Healthy Beginnings

Anthony Bourdain, and the great sadness of suicide

Anthony Bourdain’s suicide was shocking to many. Photo: Wikipedia Commons

The recent apparent suicide of Anthony Bourdain rocked our family and many patients, tearing us up frequently. How could a stalwart, veteran of the world stage, examiner of distant places and foods of the planet — the epitome of strength, vision and political insightfulness — do such a thing?

One could postulate numerous causes — parasitism from bad food, horrible stress from a seemingly endless shooting cycle, depletion of his adrenal hormones, or perhaps dependency on anti-depressant medication that may have been failing him.

His history of drug use would already speak to a depletion of the brain chemical, dopamine, which is our feel-good neurotransmitter. Kate Spade was apparently on anti-depressant medication. And, what happened to Robin Williams?

These are all unknowable questions that haunt us along with the suicides of thousands of others.

In terms of medication, the 2015 study, “Antidepressants versus placebo in major depression: an overview,” published in the journal World Psychiatry, makes the following conclusion: antidepressant medication is not better than placebos to relieve depression.

Further, below is the abstract from the 2014 article, “Antidepressants and the Placebo Effect, in the German journal Zeitschrift Fur Psychologie:

“Antidepressants are supposed to work by fixing a chemical imbalance, specifically, a lack of serotonin in the brain. Indeed, their supposed effectiveness is the primary evidence for the chemical imbalance theory. But analyses of the published data and the unpublished data that were hidden by drug companies reveals that most (if not all) of the benefits are due to the placebo effect. Some antidepressants increase serotonin levels, some decrease it, and some have no effect at all on serotonin. Nevertheless, they all show the same therapeutic benefit. Even the small statistical difference between antidepressants and placebos may be an enhanced placebo effect, due to the fact that most patients and doctors in clinical trials successfully break blind. The serotonin theory is as close as any theory in the history of science to having been proved wrong. Instead of curing depression, popular antidepressants may induce a biological vulnerability making people more likely to become depressed in the future.”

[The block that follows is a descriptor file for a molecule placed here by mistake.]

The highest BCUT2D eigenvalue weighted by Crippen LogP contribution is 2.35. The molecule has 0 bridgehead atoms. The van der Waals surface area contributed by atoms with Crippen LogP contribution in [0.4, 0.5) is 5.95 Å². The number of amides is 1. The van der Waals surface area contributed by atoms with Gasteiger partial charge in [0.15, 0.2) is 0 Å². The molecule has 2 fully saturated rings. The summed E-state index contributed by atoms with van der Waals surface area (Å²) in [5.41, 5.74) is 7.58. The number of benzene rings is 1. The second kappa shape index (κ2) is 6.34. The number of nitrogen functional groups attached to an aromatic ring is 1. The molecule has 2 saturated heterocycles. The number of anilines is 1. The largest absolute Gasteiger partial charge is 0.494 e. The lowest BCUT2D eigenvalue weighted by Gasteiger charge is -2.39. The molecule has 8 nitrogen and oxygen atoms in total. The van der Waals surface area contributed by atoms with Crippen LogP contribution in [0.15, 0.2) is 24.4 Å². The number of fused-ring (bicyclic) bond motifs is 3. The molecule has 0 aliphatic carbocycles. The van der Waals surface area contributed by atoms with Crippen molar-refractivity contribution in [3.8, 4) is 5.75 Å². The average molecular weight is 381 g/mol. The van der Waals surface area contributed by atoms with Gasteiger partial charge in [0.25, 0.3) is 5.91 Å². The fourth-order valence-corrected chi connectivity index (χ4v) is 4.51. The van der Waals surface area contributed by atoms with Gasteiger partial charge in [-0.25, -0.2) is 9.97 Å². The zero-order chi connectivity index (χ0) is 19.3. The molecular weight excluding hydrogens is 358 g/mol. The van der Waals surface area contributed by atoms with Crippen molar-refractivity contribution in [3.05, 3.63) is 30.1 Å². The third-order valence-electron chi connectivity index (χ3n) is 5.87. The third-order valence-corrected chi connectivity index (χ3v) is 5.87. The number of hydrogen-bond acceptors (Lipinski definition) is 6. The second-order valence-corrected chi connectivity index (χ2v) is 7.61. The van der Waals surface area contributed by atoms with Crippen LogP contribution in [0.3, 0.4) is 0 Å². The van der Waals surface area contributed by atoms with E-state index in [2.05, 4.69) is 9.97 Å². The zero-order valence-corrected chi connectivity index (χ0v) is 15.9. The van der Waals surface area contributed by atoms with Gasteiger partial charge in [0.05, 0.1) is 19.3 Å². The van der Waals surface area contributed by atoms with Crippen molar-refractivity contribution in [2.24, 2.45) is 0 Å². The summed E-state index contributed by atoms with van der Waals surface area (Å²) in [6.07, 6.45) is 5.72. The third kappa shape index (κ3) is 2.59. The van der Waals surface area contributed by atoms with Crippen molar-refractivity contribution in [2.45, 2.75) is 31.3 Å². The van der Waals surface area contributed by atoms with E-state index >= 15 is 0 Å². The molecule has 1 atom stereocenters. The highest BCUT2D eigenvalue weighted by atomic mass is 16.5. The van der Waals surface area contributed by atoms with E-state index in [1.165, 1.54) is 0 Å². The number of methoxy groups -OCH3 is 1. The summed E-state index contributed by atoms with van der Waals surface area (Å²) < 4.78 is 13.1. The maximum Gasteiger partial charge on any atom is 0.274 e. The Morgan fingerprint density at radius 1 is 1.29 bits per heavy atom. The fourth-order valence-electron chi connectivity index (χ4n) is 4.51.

At Gerber Medical Clinic, we see many patients with depression who have been treatment failures on drugs or who had intolerable side effects.

Having said that, many patients are happy and satisfied with their antidepressant medications. However, taking medication never addresses the underlying problems, which can be many.

Some include: psychological damage from childhood abuse and guilt; grief and loss of loved ones and relationships; lack of meaning in life; damaged thinking due to poor diet (sugar, carbs, soda); and a genetic need for vitamin supplementation — especially B vitamins, magnesium, vitamins C and D and the amino acids, tryptophan and tyrosine — which form our feel-good brain chemicals.

Infections such as Lyme and Babesia, and chromic viruses such as Epstein bar virus, Coxsackie virus and others, weaken the system and promote adrenal exhaustion, which gives rise to overwhelming depression, fatigue, anxiety and insomnia.

Low thyroid functioning is rampant even in the face of normal lab values and causes depression. Addressing these issues is critical for the depressed patient.

Michael Gerber, MD, HMD, is a Practitioner of Homeopathic Medicine at Gerber Medical Clinic in Reno. Visit www.gerbermedical.com or call 775-826-1900 to learn more.